Darby's Haunted Jail
Old time newspaper articles tend to give a different look into the background of a story than our modern papers do. Here's a classic from the late 1880's. It would be interesting to know more about what happened in this case.
A Flute-Playing Ghost
Darby, in Delaware County, just on the borders of Philadelphia, has a sensation. The village lock-up is haunted by queer looking spectres, and the excitement caused by the Sharpless murder has given way to the discovery made by Policemen Carroll, who went to the village lock-up the other night and was almost paralyzed at the apparition he saw in the second story of the dungeon keep. It was in the shape of a ghastly old man, who was playing on a flute, belonging to the Darby flute and drum corps; which up to the night of the discovery had made night hideous in the second story of Darby's little jail. The discovery of ghosts in the lock-up has had the effect of causing villagers to stay indoors at night, and those who venture out after dark go about well armed. Policeman Carroll is the solitary officer who constitutues the force of Darby. He stalks the lonely roads and lanes at night. He is the chief of police, lieutenant, sergeant, and patrolman of the Darby police force. He also said:
"I don't believe in ghosts nor in signs or dreams, but about 11 o'clock the other night I was walking up New Street thinking about the Sharpless murder and on the lookout for long-nosed negroes. After I put out the light at Bridge avenue I walked over to the lock-up. The night was dark. When I got to the lock-up I heard somebody playing on a flute. The flute and drum corps I knew were not practicing, and I couldn't account for the music. It was music, too. 'Climbing Up the Golden Stairs' was the tune. I knew the flute and drum corps couldn't play that and I began to shiver. I braced up and drawing my club with one hand and my revolver with the other, mounted the stairs leading to the band room over the lock-up. I first peeped through the keyhole and there, sitting on the big base drum, I saw a little old man with funny big eyes and a great big mouth and crooked legs playing on a flute. I never heard such music. You could go hungry for a week to hear such music. The longer I looked at the queer-looking man the bigger his eyes got. Suddenly I fell against the door and made a noise. The music stopped and when I looked through the keyhole again, the man had vanished. I've heard that flute every night since, but I stay down the street and listen to it. It's the greatest mystery I ever knew of."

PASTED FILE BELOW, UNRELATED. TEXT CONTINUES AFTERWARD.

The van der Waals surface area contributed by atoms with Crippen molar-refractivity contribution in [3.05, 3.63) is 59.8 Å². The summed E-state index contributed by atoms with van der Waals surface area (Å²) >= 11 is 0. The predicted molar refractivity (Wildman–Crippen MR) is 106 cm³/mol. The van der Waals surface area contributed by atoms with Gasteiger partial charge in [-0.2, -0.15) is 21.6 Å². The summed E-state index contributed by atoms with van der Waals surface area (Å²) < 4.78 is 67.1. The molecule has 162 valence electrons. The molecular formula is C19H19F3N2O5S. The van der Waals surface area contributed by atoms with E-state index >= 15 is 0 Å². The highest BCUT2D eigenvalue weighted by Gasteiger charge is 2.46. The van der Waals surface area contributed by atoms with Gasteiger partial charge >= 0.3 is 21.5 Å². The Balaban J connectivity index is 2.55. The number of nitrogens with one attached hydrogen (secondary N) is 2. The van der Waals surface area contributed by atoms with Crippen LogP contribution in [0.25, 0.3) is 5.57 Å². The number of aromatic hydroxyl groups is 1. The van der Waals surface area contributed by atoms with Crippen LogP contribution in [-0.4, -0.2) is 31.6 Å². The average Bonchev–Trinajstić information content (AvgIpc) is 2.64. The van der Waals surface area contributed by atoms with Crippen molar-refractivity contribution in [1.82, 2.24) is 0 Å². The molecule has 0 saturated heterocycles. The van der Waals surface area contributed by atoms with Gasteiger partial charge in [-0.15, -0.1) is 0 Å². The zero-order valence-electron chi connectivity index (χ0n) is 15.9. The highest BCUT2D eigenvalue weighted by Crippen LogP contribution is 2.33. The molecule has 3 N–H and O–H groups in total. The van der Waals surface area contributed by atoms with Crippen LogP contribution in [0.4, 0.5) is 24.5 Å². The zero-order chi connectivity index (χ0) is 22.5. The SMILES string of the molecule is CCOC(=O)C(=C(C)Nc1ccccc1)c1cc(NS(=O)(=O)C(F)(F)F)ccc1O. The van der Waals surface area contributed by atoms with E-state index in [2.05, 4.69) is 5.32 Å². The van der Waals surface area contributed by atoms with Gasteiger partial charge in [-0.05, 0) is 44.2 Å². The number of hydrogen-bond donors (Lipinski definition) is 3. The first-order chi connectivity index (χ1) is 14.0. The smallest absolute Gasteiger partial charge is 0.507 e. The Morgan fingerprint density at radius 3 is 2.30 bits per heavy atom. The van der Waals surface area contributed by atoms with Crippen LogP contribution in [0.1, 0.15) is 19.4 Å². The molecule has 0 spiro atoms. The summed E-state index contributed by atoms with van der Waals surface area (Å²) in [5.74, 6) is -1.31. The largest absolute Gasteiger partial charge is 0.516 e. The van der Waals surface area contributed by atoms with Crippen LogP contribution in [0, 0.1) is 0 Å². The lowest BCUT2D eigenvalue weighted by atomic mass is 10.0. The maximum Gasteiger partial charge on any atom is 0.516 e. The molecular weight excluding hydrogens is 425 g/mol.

The Darby flute and drum corps have not visited their practice room since the night of Policeman Carroll's discovery. The policemand is known through out Darby as a sober, conscientious man, and the story of the spook in the village lock-up is generally believed from one end of Darby to the other. Henry Jamison said tonight that other spooks have been seen in Darby within a week. Jamison is a milkman and declares that a figure wrapped in white stopped his horse the other night on the Darby road. When Jamison got out of the wagon with a club the figure vanished.
Source: The Idaho Avalanche, 1886-03-13